Negroes and the American Revolution

In the War of Independence both sides enlisted negroes, often in the civilian services, but also, though less frequently, as soldiers.

On March 5th, 1770, some British soldiers, part of a detachment sent to overawe the refractory port of Boston, were goaded into firing from outside the Custom House in King Street into a jeering, violent mob. The result: five Americans lay dead or dying .. One of them, a runaway ex-slave named Crispus Attucks, who was laid out in state in Faneuil Hall alongside some of his white compatriots, has since gained an inflated reputation as the first 'martyr' of the Boston Massacre. But whatever Attucks merits, the incident foreshadowed the ticklish question of the role of the Negro that was shortly to face both sides during the Revolutionary war.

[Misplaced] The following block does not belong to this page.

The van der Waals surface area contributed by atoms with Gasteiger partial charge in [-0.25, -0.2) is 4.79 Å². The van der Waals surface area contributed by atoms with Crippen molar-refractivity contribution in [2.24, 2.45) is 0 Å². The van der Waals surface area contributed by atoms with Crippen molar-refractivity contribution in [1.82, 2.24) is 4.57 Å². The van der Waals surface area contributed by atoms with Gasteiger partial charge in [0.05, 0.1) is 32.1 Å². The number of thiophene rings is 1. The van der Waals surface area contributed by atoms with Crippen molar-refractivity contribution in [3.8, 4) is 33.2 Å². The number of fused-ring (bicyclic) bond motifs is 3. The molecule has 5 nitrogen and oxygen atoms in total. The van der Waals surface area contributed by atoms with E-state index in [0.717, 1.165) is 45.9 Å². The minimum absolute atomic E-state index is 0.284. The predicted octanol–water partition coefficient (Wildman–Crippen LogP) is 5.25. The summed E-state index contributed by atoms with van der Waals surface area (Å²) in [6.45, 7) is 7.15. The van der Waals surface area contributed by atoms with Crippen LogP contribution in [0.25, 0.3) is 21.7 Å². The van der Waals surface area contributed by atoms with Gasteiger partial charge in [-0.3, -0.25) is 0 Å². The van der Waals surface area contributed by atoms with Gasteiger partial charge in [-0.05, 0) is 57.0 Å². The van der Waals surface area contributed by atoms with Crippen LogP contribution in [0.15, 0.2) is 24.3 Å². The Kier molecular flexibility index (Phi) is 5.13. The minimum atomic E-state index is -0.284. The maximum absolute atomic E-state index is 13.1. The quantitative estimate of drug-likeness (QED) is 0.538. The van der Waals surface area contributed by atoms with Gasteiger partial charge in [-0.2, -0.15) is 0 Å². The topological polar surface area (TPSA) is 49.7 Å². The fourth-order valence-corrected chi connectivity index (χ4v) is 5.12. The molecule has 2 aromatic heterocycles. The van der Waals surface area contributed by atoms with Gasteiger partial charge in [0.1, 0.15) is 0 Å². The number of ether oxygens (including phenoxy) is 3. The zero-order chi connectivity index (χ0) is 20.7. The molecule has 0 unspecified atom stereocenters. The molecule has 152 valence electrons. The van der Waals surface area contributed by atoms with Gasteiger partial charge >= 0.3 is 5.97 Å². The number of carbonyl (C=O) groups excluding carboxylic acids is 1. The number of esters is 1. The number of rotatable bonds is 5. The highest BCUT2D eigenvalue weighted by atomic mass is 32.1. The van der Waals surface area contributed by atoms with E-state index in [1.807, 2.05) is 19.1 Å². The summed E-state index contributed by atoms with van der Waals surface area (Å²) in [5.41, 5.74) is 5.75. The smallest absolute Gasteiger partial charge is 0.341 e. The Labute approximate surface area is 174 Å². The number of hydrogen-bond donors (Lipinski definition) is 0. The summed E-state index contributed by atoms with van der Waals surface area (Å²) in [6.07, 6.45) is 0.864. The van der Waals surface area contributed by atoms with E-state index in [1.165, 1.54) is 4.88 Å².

The immediate issue was whether to use Negroes in the armed forces. The British, with little to lose, acted first, On November 7th, 1775, Lord Dunmore, Governor of Virginia, proclaimed freedom for all rebels' slaves who would join him, and soon nearly three hundred Negroes, known as Lord Dunmore's Ethiopian Regiment, with 'Liberty to Slaves' inscribed across their chests, were in service. Dunmore's offer was extended throughout the colonies in 1779 by the Commander-in-Chief, Sir Henry Clinton.

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